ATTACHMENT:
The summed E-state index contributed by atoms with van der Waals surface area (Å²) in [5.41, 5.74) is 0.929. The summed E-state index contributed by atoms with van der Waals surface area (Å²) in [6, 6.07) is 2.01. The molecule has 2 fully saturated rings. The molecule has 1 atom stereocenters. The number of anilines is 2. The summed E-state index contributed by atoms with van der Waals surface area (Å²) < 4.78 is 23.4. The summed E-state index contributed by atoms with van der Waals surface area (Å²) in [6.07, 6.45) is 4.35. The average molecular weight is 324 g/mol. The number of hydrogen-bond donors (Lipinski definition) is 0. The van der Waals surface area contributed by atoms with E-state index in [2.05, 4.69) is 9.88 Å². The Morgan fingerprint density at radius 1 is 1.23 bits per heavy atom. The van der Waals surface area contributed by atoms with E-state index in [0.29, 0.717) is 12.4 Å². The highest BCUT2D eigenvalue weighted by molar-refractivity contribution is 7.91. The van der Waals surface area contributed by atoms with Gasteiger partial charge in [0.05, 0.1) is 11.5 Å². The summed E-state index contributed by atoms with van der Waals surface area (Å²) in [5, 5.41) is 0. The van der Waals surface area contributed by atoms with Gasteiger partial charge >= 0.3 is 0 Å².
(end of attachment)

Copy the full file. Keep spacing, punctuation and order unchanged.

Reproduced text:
The summed E-state index contributed by atoms with van der Waals surface area (Å²) in [5.41, 5.74) is 0.929. The summed E-state index contributed by atoms with van der Waals surface area (Å²) in [6, 6.07) is 2.01. The molecule has 2 fully saturated rings. The molecule has 1 atom stereocenters. The number of anilines is 2. The summed E-state index contributed by atoms with van der Waals surface area (Å²) < 4.78 is 23.4. The summed E-state index contributed by atoms with van der Waals surface area (Å²) in [6.07, 6.45) is 4.35. The average molecular weight is 324 g/mol. The number of hydrogen-bond donors (Lipinski definition) is 0. The van der Waals surface area contributed by atoms with E-state index in [2.05, 4.69) is 9.88 Å². The Morgan fingerprint density at radius 1 is 1.23 bits per heavy atom. The van der Waals surface area contributed by atoms with E-state index in [0.29, 0.717) is 12.4 Å². The highest BCUT2D eigenvalue weighted by molar-refractivity contribution is 7.91. The van der Waals surface area contributed by atoms with Gasteiger partial charge in [0.05, 0.1) is 11.5 Å². The summed E-state index contributed by atoms with van der Waals surface area (Å²) in [5, 5.41) is 0. The van der Waals surface area contributed by atoms with Gasteiger partial charge >= 0.3 is 0 Å².